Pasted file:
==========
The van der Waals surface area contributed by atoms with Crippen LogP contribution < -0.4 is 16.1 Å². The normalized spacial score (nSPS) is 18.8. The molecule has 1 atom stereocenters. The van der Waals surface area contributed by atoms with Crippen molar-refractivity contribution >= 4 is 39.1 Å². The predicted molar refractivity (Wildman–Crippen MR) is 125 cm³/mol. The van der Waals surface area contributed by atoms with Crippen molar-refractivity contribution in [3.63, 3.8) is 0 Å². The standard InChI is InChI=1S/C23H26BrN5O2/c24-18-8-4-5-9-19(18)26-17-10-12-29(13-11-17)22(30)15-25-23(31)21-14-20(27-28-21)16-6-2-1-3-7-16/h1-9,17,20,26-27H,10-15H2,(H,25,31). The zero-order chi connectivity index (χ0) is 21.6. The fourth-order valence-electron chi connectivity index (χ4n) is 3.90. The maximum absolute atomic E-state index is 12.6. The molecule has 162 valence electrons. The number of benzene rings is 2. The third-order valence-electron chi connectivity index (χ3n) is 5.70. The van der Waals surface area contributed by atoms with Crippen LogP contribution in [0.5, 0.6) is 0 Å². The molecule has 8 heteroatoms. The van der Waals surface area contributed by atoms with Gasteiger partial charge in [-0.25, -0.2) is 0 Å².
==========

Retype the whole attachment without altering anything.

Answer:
The van der Waals surface area contributed by atoms with Crippen LogP contribution < -0.4 is 16.1 Å². The normalized spacial score (nSPS) is 18.8. The molecule has 1 atom stereocenters. The van der Waals surface area contributed by atoms with Crippen molar-refractivity contribution >= 4 is 39.1 Å². The predicted molar refractivity (Wildman–Crippen MR) is 125 cm³/mol. The van der Waals surface area contributed by atoms with Crippen molar-refractivity contribution in [3.63, 3.8) is 0 Å². The standard InChI is InChI=1S/C23H26BrN5O2/c24-18-8-4-5-9-19(18)26-17-10-12-29(13-11-17)22(30)15-25-23(31)21-14-20(27-28-21)16-6-2-1-3-7-16/h1-9,17,20,26-27H,10-15H2,(H,25,31). The zero-order chi connectivity index (χ0) is 21.6. The fourth-order valence-electron chi connectivity index (χ4n) is 3.90. The maximum absolute atomic E-state index is 12.6. The molecule has 162 valence electrons. The number of benzene rings is 2. The third-order valence-electron chi connectivity index (χ3n) is 5.70. The van der Waals surface area contributed by atoms with Crippen LogP contribution in [0.5, 0.6) is 0 Å². The molecule has 8 heteroatoms. The van der Waals surface area contributed by atoms with Gasteiger partial charge in [-0.25, -0.2) is 0 Å².